#039: Mushroom Morphology: Crust Fungi
This is a broad group of fungi that includes all basidiomycete mushrooms with an exposed spore surface that is smooth or mostly smooth. This group excludes all mushrooms that may be placed into the other morphological groups that I have described previously as well as all lichenized fungi. For example, many chanterelles and corals have a mostly smooth hymenium but are not included in the crust fungi. There are also a number of ascomycetes that fit this description, although they are usually not included at all in field guides. These ascos tend to have small dots or pimples where the spores are released, whereas crust fungi do not have such a distinction. Crust-like ascos also tend to be harder than their basidiomycete counterparts, making microscopic examination somewhat difficult.
Crust fungi, also known as Parchment or Corticioid fungi, are so named because they are often found covering the surface of their substrate like a crust. I will describe a few examples of crust fungi so that you can get a feel for the diversity of this group. One fungus that displays the crust morphology quite well is Terana caerulea, commonly known as the “Cobalt Crust Fungus” or “Velvet Blue Spread.” This wood-decay fungus produces fruiting bodies that are flush against the substrate (resupinate) and extend outward from a central point. When moist, this mushroom is a striking blue, making it very fun to find. One of the most common crust fungi is the wood-decaying Stereum complicatum. It produces fruiting bodies that are mostly flat against its substrate. The top edge of the mushroom is often folded off of the substrate (reflexed) so that spores from the upper surface can fall straight to the ground (and hopefully be picked up by wind currents mid-drop). This small change in morphology is sometimes known as “parchment” morphology, rather than as “crust” morphology. S. complicatum can often be seen as an orange, reflexed crust fungus covering sticks or areas of logs. Not all crust fungi produce fruiting bodies that are flat against the surface. The fungus Stereum ostrea produces bracket-shaped mushrooms with rings of color that make it look very much like Turkey Tail mushrooms. Commonly known as the “False Turkey Tail,” S. ostrea can be differentiated from the Turkey Tail (Trametes versicolor) fairly easily. S. ostrea is a crust fungus and therefore is smooth underneath, unlike T. versicolor, which has pores. Another fungus that does not look like a crust fungus upon first glance is Phlebia incarnata. This fungus produces medium-sized, pinkish brackets that are fleshier than most crust fungi. Its bumpy to wrinkled spore surface is also unusual for a crust fungus, but it is not quite poroid enough to be considered a polypore. Other crust fungi produce small, cushion-shaped bumps instead of fruiting from a single point. One of my favorite crust fungi with this morphology is Xylobolus frustulatus. It produces flattened, white bumps that press up against each other, giving the surface a mosaic-like appearance. The strangest crust fungi are those that produce small, cup-shaped mushrooms*. Species in the genus Maireina are an example of fungi that produce this “cyphelloid” morphology.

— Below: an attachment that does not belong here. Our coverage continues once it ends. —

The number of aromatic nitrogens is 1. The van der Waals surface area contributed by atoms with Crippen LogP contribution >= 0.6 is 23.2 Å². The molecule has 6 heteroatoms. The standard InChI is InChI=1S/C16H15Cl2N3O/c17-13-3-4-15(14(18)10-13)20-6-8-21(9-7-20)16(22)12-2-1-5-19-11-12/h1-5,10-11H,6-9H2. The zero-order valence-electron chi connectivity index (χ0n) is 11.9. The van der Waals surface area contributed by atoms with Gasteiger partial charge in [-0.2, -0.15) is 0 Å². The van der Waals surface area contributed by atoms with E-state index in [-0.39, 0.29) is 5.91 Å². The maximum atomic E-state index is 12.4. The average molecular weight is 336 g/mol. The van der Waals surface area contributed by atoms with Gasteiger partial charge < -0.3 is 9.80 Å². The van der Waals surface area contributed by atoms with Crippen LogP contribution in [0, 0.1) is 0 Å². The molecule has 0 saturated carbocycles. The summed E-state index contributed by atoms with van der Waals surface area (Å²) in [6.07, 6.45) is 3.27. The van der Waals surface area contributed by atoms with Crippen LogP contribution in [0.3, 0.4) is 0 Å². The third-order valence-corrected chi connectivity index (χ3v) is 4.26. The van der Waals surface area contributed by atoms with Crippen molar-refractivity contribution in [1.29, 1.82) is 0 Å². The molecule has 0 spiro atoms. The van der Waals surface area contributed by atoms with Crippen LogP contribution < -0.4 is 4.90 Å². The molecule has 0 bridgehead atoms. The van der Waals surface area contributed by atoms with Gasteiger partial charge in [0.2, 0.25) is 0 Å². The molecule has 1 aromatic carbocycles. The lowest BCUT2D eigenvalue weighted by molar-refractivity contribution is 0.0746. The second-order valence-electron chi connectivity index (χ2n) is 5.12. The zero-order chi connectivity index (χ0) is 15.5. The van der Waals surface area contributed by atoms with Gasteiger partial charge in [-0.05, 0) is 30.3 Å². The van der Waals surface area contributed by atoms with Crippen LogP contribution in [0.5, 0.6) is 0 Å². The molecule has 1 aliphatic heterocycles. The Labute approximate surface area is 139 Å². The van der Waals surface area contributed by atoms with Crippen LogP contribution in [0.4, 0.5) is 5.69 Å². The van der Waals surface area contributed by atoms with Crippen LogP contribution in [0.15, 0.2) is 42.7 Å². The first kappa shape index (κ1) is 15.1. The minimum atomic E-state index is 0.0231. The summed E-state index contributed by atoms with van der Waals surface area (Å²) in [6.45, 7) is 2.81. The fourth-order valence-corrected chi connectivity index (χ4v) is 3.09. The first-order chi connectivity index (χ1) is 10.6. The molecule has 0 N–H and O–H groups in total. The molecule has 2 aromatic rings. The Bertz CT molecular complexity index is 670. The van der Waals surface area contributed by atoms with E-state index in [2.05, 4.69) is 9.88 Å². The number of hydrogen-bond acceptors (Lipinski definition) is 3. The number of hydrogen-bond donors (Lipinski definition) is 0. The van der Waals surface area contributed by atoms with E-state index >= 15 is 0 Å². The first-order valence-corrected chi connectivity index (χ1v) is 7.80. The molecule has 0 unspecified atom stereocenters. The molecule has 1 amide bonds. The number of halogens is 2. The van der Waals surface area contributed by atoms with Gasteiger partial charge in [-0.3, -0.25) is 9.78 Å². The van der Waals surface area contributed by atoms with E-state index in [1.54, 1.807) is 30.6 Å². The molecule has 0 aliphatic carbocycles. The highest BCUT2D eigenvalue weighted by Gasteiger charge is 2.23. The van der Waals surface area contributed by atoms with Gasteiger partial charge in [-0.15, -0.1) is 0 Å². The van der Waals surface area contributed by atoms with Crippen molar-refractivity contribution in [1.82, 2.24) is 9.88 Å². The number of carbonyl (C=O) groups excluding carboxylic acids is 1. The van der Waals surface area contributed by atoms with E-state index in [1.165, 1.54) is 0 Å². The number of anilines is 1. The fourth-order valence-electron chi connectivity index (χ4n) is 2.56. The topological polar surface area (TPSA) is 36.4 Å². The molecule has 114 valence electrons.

You will most commonly find crust fungi fruiting from dead wood, although this morphological group exploits a number of different ecological niches. All of the fungi I mention above are saprobic wood-decay fungi. Their mushrooms can be found year-round, only releasing spores when conditions are favorable (moist and not too cold). There are numerous other crust fungi that are parasitic or even mycorrhizal. A good (but not perfect) way to differentiate ecology is to simply look at the substrate. If the substrate is dead wood, your crust is saprobic. If the substrate is alive, your crust is parasitic. If your fungus is on the ground and not clearly attached to any detritus, it could be mycorrhizal. Most fungal classes contain species with a crust morphology. Because the crust fungi are widely distributed among families within the Basidiomycota, this morphological group is polyphyletic and does not represent a shared ancestry.
* As far as I know, these are the only cup-shaped basidiomycetes (excluding the gasteroid basidiomycetes like the Bird’s Nest fungi). Basidiomycetes do not have forcible spore discharge, so the cup morphology seems like an inefficient way for them to release their spores. However, these fungi seem to make it work somehow.
http://www.mushroomexpert.com/crusts.html (click the links for more info on specific crusts)
http://www.loyno.edu/lucec/natural-history-writings/cobalt-crust-terana-caerulea-lovely-fungus (Terana caerulea is not included on the MushroomExpert.com page)
http://www.mushroomexpert.com/taxonomy.html (in case you want to see how a specific crust fungus fits into the fungal phylogeny)